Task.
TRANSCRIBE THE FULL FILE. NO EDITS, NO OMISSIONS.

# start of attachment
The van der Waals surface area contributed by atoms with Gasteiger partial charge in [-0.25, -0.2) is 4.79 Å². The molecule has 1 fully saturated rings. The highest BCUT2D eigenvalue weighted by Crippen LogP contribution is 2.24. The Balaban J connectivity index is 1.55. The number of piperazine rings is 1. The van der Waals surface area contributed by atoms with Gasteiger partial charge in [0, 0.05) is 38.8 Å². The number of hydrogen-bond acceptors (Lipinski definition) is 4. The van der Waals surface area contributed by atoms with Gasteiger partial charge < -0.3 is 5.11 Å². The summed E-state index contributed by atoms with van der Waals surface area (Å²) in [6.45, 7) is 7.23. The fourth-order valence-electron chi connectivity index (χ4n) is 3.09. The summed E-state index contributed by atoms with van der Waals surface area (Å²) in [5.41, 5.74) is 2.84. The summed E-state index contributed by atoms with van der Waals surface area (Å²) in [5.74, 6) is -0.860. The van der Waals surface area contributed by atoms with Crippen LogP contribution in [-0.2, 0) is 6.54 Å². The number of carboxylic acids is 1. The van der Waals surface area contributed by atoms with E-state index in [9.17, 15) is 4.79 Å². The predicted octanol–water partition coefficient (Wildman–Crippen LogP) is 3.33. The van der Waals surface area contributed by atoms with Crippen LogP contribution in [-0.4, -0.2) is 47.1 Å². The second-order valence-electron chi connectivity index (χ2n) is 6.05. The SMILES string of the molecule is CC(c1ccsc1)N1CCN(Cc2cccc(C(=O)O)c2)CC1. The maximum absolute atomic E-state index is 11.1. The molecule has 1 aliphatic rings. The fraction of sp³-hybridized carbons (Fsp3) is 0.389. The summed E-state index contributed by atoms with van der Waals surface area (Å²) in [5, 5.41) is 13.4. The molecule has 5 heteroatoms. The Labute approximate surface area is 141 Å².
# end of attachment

The van der Waals surface area contributed by atoms with Gasteiger partial charge in [-0.25, -0.2) is 4.79 Å². The molecule has 1 fully saturated rings. The highest BCUT2D eigenvalue weighted by Crippen LogP contribution is 2.24. The Balaban J connectivity index is 1.55. The number of piperazine rings is 1. The van der Waals surface area contributed by atoms with Gasteiger partial charge in [0, 0.05) is 38.8 Å². The number of hydrogen-bond acceptors (Lipinski definition) is 4. The van der Waals surface area contributed by atoms with Gasteiger partial charge < -0.3 is 5.11 Å². The summed E-state index contributed by atoms with van der Waals surface area (Å²) in [6.45, 7) is 7.23. The fourth-order valence-electron chi connectivity index (χ4n) is 3.09. The summed E-state index contributed by atoms with van der Waals surface area (Å²) in [5.41, 5.74) is 2.84. The summed E-state index contributed by atoms with van der Waals surface area (Å²) in [5.74, 6) is -0.860. The van der Waals surface area contributed by atoms with Crippen LogP contribution in [-0.2, 0) is 6.54 Å². The number of carboxylic acids is 1. The van der Waals surface area contributed by atoms with E-state index in [9.17, 15) is 4.79 Å². The predicted octanol–water partition coefficient (Wildman–Crippen LogP) is 3.33. The van der Waals surface area contributed by atoms with Crippen LogP contribution in [-0.4, -0.2) is 47.1 Å². The second-order valence-electron chi connectivity index (χ2n) is 6.05. The SMILES string of the molecule is CC(c1ccsc1)N1CCN(Cc2cccc(C(=O)O)c2)CC1. The maximum absolute atomic E-state index is 11.1. The molecule has 1 aliphatic rings. The fraction of sp³-hybridized carbons (Fsp3) is 0.389. The summed E-state index contributed by atoms with van der Waals surface area (Å²) in [5, 5.41) is 13.4. The molecule has 5 heteroatoms. The Labute approximate surface area is 141 Å².